Appellate Courts

What are 'Appellate Courts'

Appellate courts are the part of the judicial system that is responsible for hearing and reviewing appeals from legal cases that have already been heard in a trial-level or other lower court. Persons or entities such as corporations having an unsuccessful outcome in a trial-level or other lower court may file an appeal with an appellate court to have the decision reviewed. Appellate courts are present at the state and federal levels.

BREAKING DOWN 'Appellate Courts'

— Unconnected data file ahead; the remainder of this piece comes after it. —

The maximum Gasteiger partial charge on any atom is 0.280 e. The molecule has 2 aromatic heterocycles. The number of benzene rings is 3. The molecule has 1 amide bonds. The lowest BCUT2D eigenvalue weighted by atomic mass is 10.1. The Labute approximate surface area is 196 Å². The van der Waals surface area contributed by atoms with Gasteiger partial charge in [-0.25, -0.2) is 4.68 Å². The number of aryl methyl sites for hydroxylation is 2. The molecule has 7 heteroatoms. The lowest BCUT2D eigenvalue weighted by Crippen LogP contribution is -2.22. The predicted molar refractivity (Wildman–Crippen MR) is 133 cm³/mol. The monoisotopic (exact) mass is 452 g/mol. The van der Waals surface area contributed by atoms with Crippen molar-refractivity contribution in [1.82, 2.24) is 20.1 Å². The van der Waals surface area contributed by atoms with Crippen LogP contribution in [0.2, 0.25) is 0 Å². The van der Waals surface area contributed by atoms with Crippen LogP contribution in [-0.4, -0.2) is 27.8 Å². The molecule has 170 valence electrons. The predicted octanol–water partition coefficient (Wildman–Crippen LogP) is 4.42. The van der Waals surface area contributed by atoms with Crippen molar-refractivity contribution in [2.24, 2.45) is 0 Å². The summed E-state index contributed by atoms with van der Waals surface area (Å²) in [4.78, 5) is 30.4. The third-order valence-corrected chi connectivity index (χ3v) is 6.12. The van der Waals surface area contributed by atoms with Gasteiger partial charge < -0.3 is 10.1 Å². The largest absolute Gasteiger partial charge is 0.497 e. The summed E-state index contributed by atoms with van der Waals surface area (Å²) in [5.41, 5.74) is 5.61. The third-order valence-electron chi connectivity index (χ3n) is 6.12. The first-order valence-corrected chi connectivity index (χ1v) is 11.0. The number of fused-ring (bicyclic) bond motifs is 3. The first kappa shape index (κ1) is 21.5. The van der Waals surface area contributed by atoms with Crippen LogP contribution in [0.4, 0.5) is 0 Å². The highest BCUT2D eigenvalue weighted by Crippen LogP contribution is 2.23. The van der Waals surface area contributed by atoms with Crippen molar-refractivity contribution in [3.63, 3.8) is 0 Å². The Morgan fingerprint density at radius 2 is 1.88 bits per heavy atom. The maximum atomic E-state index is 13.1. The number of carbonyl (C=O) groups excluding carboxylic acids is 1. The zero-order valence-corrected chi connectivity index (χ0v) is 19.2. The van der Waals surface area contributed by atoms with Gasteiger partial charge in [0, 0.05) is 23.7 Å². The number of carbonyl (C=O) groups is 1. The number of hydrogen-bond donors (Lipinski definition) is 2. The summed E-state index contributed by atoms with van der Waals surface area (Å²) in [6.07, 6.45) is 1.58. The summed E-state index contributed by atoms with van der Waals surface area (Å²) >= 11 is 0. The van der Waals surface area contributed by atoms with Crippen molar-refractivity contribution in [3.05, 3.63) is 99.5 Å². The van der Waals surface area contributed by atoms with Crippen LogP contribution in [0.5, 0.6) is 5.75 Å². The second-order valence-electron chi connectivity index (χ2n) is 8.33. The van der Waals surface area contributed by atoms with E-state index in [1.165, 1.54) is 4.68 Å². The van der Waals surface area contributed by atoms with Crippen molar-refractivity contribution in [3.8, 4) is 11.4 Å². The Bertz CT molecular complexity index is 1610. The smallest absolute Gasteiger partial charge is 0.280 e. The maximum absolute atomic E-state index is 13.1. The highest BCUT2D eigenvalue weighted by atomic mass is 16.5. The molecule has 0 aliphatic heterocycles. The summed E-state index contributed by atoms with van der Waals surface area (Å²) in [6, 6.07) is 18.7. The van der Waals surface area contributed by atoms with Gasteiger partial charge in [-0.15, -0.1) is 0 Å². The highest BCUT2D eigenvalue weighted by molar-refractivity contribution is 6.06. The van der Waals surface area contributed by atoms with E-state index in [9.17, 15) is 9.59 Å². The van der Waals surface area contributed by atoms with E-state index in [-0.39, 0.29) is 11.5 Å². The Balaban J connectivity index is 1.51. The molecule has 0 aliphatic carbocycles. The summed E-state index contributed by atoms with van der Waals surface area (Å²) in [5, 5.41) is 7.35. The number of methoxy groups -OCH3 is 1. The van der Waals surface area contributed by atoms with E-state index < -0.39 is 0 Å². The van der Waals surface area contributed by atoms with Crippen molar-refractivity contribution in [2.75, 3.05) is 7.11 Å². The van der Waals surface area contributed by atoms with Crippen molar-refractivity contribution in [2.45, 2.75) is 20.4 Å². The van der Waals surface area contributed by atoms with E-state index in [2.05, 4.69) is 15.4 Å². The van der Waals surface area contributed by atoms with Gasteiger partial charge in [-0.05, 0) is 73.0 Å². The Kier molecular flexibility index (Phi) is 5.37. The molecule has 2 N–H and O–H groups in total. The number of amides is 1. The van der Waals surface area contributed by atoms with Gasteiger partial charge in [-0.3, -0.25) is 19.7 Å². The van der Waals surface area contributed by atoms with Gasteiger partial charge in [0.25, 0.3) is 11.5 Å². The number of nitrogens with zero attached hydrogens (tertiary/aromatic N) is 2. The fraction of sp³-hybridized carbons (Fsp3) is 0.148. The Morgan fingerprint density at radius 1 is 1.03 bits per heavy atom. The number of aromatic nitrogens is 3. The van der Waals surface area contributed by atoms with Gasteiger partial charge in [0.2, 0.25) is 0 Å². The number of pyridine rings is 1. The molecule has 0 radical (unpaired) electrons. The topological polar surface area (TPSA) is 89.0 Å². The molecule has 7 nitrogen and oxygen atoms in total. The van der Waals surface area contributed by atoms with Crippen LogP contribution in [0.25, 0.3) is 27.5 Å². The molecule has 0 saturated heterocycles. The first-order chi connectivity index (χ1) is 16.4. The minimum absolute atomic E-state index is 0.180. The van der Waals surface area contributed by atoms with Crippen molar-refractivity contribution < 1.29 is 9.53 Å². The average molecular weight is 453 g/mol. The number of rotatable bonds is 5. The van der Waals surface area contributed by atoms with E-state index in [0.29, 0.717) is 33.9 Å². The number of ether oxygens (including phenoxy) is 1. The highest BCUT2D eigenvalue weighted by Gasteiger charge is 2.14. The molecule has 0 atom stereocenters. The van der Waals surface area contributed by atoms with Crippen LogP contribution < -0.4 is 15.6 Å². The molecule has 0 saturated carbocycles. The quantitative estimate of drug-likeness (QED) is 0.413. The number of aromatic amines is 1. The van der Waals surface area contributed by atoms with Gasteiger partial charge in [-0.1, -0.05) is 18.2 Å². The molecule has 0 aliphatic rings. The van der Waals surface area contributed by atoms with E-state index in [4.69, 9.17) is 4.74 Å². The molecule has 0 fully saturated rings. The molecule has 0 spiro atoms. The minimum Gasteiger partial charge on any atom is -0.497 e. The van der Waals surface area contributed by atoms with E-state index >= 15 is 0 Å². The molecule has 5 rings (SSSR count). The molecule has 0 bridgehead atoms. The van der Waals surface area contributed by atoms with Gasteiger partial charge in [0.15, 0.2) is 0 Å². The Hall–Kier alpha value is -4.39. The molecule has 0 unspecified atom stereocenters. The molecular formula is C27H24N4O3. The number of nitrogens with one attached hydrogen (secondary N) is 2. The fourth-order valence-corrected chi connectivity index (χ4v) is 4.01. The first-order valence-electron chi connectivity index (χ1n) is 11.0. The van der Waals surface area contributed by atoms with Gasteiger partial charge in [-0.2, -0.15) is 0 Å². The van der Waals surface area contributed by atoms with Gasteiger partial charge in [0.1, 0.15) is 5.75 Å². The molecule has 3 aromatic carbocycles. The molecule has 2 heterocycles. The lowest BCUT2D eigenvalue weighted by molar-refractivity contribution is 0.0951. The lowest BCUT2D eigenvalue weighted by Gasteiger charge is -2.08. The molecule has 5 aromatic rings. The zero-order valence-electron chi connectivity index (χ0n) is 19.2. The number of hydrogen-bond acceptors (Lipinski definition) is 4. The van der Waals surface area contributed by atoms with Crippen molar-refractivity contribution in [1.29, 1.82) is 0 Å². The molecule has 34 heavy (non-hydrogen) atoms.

Appellate courts exist as part of the judicial system to provide those who have judgments made against them an opportunity to have their case reviewed. A corporation with an unfavorable judgment against them will likely see a drop in share price but an appeal could overturn this previous ruling. If an appeal is successful, the stock price usually jumps.


Courts at the appellate level review the findings and evidence from the lower court and determine if there is sufficient evidence to support the determination made by the lower court. In addition, the appellate court will determine if the trial or lower court correctly applied the law. The highest form of an appellate court in the United States is the United States Supreme Court which hears only appeals of major importance and consequence.

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